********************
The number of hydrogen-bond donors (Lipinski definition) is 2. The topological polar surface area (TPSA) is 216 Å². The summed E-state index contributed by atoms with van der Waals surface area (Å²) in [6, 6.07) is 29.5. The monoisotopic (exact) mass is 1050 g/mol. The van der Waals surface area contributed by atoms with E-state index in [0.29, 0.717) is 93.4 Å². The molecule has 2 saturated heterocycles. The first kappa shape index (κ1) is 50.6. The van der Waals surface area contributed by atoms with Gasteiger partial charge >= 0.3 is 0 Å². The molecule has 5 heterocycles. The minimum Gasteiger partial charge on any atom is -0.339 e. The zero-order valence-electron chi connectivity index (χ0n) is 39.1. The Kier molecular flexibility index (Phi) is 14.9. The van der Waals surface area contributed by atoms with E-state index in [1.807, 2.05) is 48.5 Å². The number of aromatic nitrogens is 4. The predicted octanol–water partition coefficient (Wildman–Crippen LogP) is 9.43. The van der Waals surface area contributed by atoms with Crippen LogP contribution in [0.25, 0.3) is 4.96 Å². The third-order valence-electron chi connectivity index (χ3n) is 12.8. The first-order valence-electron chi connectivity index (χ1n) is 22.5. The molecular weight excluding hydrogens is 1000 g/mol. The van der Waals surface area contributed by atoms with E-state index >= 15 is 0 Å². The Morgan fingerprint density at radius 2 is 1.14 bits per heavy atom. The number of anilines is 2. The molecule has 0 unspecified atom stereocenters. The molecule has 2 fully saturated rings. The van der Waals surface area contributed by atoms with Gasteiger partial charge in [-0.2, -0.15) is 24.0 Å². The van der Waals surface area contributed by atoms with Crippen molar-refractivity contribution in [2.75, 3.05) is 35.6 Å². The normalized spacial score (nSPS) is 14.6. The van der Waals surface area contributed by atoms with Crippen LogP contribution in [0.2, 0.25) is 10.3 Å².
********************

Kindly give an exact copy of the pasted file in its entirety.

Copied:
The number of hydrogen-bond donors (Lipinski definition) is 2. The topological polar surface area (TPSA) is 216 Å². The summed E-state index contributed by atoms with van der Waals surface area (Å²) in [6, 6.07) is 29.5. The monoisotopic (exact) mass is 1050 g/mol. The van der Waals surface area contributed by atoms with E-state index in [0.29, 0.717) is 93.4 Å². The molecule has 2 saturated heterocycles. The first kappa shape index (κ1) is 50.6. The van der Waals surface area contributed by atoms with Gasteiger partial charge >= 0.3 is 0 Å². The molecule has 5 heterocycles. The minimum Gasteiger partial charge on any atom is -0.339 e. The zero-order valence-electron chi connectivity index (χ0n) is 39.1. The Kier molecular flexibility index (Phi) is 14.9. The van der Waals surface area contributed by atoms with E-state index in [1.807, 2.05) is 48.5 Å². The number of aromatic nitrogens is 4. The predicted octanol–water partition coefficient (Wildman–Crippen LogP) is 9.43. The van der Waals surface area contributed by atoms with Crippen LogP contribution in [0.25, 0.3) is 4.96 Å². The third-order valence-electron chi connectivity index (χ3n) is 12.8. The first-order valence-electron chi connectivity index (χ1n) is 22.5. The molecular weight excluding hydrogens is 1000 g/mol. The van der Waals surface area contributed by atoms with E-state index >= 15 is 0 Å². The Morgan fingerprint density at radius 2 is 1.14 bits per heavy atom. The number of anilines is 2. The molecule has 0 unspecified atom stereocenters. The molecule has 2 fully saturated rings. The van der Waals surface area contributed by atoms with Gasteiger partial charge in [-0.2, -0.15) is 24.0 Å². The van der Waals surface area contributed by atoms with Crippen molar-refractivity contribution in [2.75, 3.05) is 35.6 Å². The normalized spacial score (nSPS) is 14.6. The van der Waals surface area contributed by atoms with Crippen LogP contribution in [0.2, 0.25) is 10.3 Å².